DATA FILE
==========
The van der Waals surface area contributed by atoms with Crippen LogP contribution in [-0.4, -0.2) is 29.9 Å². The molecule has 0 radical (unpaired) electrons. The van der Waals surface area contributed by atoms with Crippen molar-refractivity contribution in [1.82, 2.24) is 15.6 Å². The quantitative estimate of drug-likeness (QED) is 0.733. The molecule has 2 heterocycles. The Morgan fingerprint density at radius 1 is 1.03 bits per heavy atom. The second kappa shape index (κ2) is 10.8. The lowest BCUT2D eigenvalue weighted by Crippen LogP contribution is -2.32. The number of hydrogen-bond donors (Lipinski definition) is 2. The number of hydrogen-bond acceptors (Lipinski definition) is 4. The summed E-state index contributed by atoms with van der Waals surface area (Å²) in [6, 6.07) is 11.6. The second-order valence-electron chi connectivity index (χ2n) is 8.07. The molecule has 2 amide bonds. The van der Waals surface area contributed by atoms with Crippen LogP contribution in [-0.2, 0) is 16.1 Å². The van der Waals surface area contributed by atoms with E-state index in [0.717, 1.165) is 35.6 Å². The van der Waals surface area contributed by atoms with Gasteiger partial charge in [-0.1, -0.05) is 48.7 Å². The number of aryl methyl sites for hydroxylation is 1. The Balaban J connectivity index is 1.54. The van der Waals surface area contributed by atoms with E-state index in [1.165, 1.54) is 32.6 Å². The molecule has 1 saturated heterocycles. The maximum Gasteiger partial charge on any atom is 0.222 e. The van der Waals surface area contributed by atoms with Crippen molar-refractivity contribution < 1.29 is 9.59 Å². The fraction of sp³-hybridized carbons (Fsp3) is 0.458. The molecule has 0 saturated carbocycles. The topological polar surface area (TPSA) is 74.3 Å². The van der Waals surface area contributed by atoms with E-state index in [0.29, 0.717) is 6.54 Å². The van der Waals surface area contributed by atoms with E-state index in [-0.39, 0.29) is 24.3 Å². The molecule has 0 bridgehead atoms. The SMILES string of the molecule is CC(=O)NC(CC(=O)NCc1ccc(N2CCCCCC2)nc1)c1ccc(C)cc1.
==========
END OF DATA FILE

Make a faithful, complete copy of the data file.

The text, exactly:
The van der Waals surface area contributed by atoms with Crippen LogP contribution in [-0.4, -0.2) is 29.9 Å². The molecule has 0 radical (unpaired) electrons. The van der Waals surface area contributed by atoms with Crippen molar-refractivity contribution in [1.82, 2.24) is 15.6 Å². The quantitative estimate of drug-likeness (QED) is 0.733. The molecule has 2 heterocycles. The Morgan fingerprint density at radius 1 is 1.03 bits per heavy atom. The second kappa shape index (κ2) is 10.8. The lowest BCUT2D eigenvalue weighted by Crippen LogP contribution is -2.32. The number of hydrogen-bond donors (Lipinski definition) is 2. The number of hydrogen-bond acceptors (Lipinski definition) is 4. The summed E-state index contributed by atoms with van der Waals surface area (Å²) in [6, 6.07) is 11.6. The second-order valence-electron chi connectivity index (χ2n) is 8.07. The molecule has 2 amide bonds. The van der Waals surface area contributed by atoms with Crippen LogP contribution in [-0.2, 0) is 16.1 Å². The van der Waals surface area contributed by atoms with E-state index in [0.717, 1.165) is 35.6 Å². The van der Waals surface area contributed by atoms with Gasteiger partial charge in [-0.1, -0.05) is 48.7 Å². The number of aryl methyl sites for hydroxylation is 1. The Balaban J connectivity index is 1.54. The van der Waals surface area contributed by atoms with E-state index in [1.165, 1.54) is 32.6 Å². The molecule has 1 saturated heterocycles. The maximum Gasteiger partial charge on any atom is 0.222 e. The van der Waals surface area contributed by atoms with Crippen molar-refractivity contribution < 1.29 is 9.59 Å². The fraction of sp³-hybridized carbons (Fsp3) is 0.458. The molecule has 0 saturated carbocycles. The topological polar surface area (TPSA) is 74.3 Å². The van der Waals surface area contributed by atoms with E-state index in [0.29, 0.717) is 6.54 Å². The van der Waals surface area contributed by atoms with E-state index in [-0.39, 0.29) is 24.3 Å². The molecule has 0 bridgehead atoms. The SMILES string of the molecule is CC(=O)NC(CC(=O)NCc1ccc(N2CCCCCC2)nc1)c1ccc(C)cc1.